Benign Prostatic Hyperplasia Treatment in Sarasota, FL
What is Benign Prostatic Hyperplasia (BPH)?
Benign Prostatic Hyperplasia, or BPH, is a non-cancerous enlargement of the prostate gland that affects more than 50 percent of men over the age of 60. When it occurs the prostate gland presses against and narrows the urethra making it difficult to urinate. Depending on the symptoms or the severity of one’s benign prostatic hyperplasia, your doctor will prescribe a number of treatment alternatives.
The prostate gland is a part of the male reproductive system that produces most of the seminal fluid. A normal prostate is the size of a chestnut and weighs about 20 grams. It is situated below the urinary bladder and surrounds parts of the urethra, which is the tube that carries urine from the bladder to exit the body.
Common Symptoms of BPH
BPH manifests a variety of symptoms that differ from patient to patient. The narrowing of the urethra causes various urination problems such as:
- Difficulty starting to urinate
- Sudden, recurrent urge to urinate
- Dripping and leaking after urination
- Interrupted, slow or weak urine stream
- Frequent urination, especially at night
- Painful, pushing or straining to urinate
- Inability to empty the bladder completely
Sometimes these symptoms can reduce the quality of life to such a great extent that those affected build their daily routines around the condition. They avoid drinking or plan their errands around easy access to toilet facilities. When symptoms are interfering with daily routine, it is highly recommended that patients consult a physician for an effective therapy. If BPH is not treated, it holds considerable risks. Without treatment, it can lead to complications such as severe urinary tract infections, urinary retention or even kidney failure.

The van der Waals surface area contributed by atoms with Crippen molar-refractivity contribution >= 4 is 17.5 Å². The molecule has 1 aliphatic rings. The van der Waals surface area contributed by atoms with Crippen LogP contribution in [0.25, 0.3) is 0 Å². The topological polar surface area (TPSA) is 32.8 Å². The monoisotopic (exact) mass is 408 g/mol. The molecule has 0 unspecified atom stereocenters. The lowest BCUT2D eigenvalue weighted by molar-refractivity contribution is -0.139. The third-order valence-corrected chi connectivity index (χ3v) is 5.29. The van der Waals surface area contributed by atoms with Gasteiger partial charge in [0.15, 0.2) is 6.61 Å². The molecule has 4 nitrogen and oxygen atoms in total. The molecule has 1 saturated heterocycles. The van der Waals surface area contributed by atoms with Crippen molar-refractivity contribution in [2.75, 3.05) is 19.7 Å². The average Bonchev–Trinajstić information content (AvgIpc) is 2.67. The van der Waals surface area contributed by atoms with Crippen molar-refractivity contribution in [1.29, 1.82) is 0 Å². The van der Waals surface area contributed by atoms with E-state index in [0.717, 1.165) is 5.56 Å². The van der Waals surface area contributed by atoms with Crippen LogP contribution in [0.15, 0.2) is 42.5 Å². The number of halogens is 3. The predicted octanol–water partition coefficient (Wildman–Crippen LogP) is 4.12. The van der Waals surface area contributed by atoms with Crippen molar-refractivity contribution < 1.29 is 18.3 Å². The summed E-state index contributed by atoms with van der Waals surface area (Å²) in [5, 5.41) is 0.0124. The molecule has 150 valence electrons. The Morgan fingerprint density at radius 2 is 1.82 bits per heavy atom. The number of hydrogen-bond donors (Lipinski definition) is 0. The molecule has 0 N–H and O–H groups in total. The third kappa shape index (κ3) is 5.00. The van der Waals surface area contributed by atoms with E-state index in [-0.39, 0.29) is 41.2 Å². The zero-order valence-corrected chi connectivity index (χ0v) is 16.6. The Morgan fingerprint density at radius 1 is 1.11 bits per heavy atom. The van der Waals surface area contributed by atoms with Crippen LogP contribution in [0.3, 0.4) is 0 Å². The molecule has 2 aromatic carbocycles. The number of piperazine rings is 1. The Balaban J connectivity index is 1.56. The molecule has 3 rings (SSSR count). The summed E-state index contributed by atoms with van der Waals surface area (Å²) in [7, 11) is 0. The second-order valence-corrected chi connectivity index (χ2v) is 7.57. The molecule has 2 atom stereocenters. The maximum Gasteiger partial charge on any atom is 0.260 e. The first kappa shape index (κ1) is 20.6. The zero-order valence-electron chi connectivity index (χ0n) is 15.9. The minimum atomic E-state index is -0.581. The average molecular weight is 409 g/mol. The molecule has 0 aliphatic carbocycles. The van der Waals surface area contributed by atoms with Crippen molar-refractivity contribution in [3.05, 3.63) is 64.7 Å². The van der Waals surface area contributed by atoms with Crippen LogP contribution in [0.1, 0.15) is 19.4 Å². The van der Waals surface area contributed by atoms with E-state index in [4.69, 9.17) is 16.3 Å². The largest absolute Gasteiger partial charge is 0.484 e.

Treatment Options for BPH
Drug therapy is often used to provide relief from symptoms and to help reduce the enlargement of the prostate gland. These are especially helpful where the symptoms are mild. There may be side effects and the drugs must be taken regularly for the rest of one’s life. Additionally, the drugs may lose their effectiveness over time.
The use of surgical intervention is recommended to relieve or eliminate symptoms and when symptoms are severe or other options haven’t worked. Procedures include:
Transurethral resection of the prostate(TURP)
The most common type of BPH surgery that generally provides long-term relief. Side effects can include erectile dysfunction and bleeding.
Performed to remove large amounts of prostate tissue. This procedure is performed in a hospital and under general anesthesia. As with medication, there can be side effects that most notably can include erectile dysfunction or incontinence.
Minimally Invasive Treatments
By their nature, these treatments are not as invasive as surgery and can be performed in an outpatient environment. These can include:
- Thermography: for treating patients with moderate symptoms. This treatment uses heat to destroy prostate tissue. Microwave energy is a major approach for this treatment.
- Laser Therapy: to treat mild to severe symptoms. This approach most commonly uses GreenLight Laser Therapy together with TURP to provide effectiveness with fewer side effects.
- Urethral Stent: for use with patients who are not candidates for surgery. It involves placing a mesh tube to hold the urethra open at the point where it is obstructed by the prostate gland.